I want to reach out and slide the button back in the buttonhole.

No one sees the lizard. Only I do. I see her sauntering all the way from behind a purse left on the mosaic floor to a pair of white sneakers worn by an innocent-looking, hatless kid. The lizard’s running fast, as though running for her life, which nowadays seems to be equal to running from zombies and aliens. Nobody’s following the lizard, though. Not even anyone’s eyes. Only mine are. And they do so in the least threatening way. I’m not going to hurt her. She should be able to see that in my eyes. Maybe she’s afraid of my oriental looks. Maybe she thinks I look like someone who would bring terror to her peaceful life and disturb the familiar. I wish I knew lizard language so I could tell her I’m hurt and disappointed that you should prejudge me so. She doesn’t see the disappointment in my eyes, maybe because she’s not looking at me carefully enough. No one these days seems to. She’s sitting with her back to me. I can see her shoulders covered in green. I see her perimeter. Had I a paper and a pencil, I’d sketch her back when she had her back to me. I’d sketch how everyone’s backs looked like when they had their backs to me. I wonder if I should draw a lizard, too. She’s running toward the door, and my irises are running with her. Is she feeling lonely? Scared? Homesick? Is she leaving because she feels like a misfit? A misfit.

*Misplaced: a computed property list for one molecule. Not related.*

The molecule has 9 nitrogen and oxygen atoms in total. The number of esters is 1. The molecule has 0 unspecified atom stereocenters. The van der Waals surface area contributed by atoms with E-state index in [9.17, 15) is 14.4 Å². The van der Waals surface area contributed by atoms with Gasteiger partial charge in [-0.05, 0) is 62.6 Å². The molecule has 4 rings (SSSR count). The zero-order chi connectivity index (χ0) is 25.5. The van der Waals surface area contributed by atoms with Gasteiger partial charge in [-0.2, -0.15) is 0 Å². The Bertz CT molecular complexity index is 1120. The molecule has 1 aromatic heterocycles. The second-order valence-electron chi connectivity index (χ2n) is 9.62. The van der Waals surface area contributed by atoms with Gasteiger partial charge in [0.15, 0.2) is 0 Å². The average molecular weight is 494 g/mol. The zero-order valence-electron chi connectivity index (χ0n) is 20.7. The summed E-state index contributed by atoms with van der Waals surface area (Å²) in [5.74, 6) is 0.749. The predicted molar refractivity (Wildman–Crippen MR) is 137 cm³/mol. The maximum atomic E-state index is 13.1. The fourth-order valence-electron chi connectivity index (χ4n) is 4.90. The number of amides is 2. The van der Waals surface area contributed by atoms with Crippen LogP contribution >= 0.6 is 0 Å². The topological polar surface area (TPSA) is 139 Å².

I want to reach out and slide the button back in the buttonhole.

I wonder who the man leaning on the door is. The big, wooden, brown, heavy, confining door. It was open earlier, but someone closed it. Noises? Yes, noises. They did. They closed the door. They came, they assaulted us in the room, they arrived with no warning, and blessed are we who have a big, heavy, thick door to close and to keep the noisy ones out. I see them everywhere: doors and doors and doors and doors. Inside and outside. Include and exclude. Within and without. Fitting in and fitting out. Belonging in and belonging out. Eyeing the half-buttoned button, I wonder whether she didn’t fully button it in the first place, or if the button was loosely buttoned and eventually slid out. That happens. If there’s not enough space to fit in, you will be forced to slide out.

I want to reach out and slide the button out of the buttonhole.

Born and raised in a small southern town in Iran, Saeide Mirzaei moved to Tehran in 2004 to join the MA program in English at University of Tehran. Although the move proved a bit of a culture shock for the provincial girl, she soon came to realize that her gender defined and restricted her existence, regardless of where she lived. A second culture shock, pronounced by her racial and ethnic otherness, occurred when, in hopes of becoming the voice of Iranian women, she moved to Tuscaloosa, Alabama to join the MFA program in Creative Writing at UA only to learn that “once a woman, always a woman.” She’s now in a PhD program in English at University of Minnesota, where she’s also working on her book project, a cultural travelogue about her life in Alabama.

 

“The Half-Buttoned Effect” is a Best of the Net 2016 nonfiction finalist, selected by Kiese Laymon. Congratulations to Saeide Mirzaei!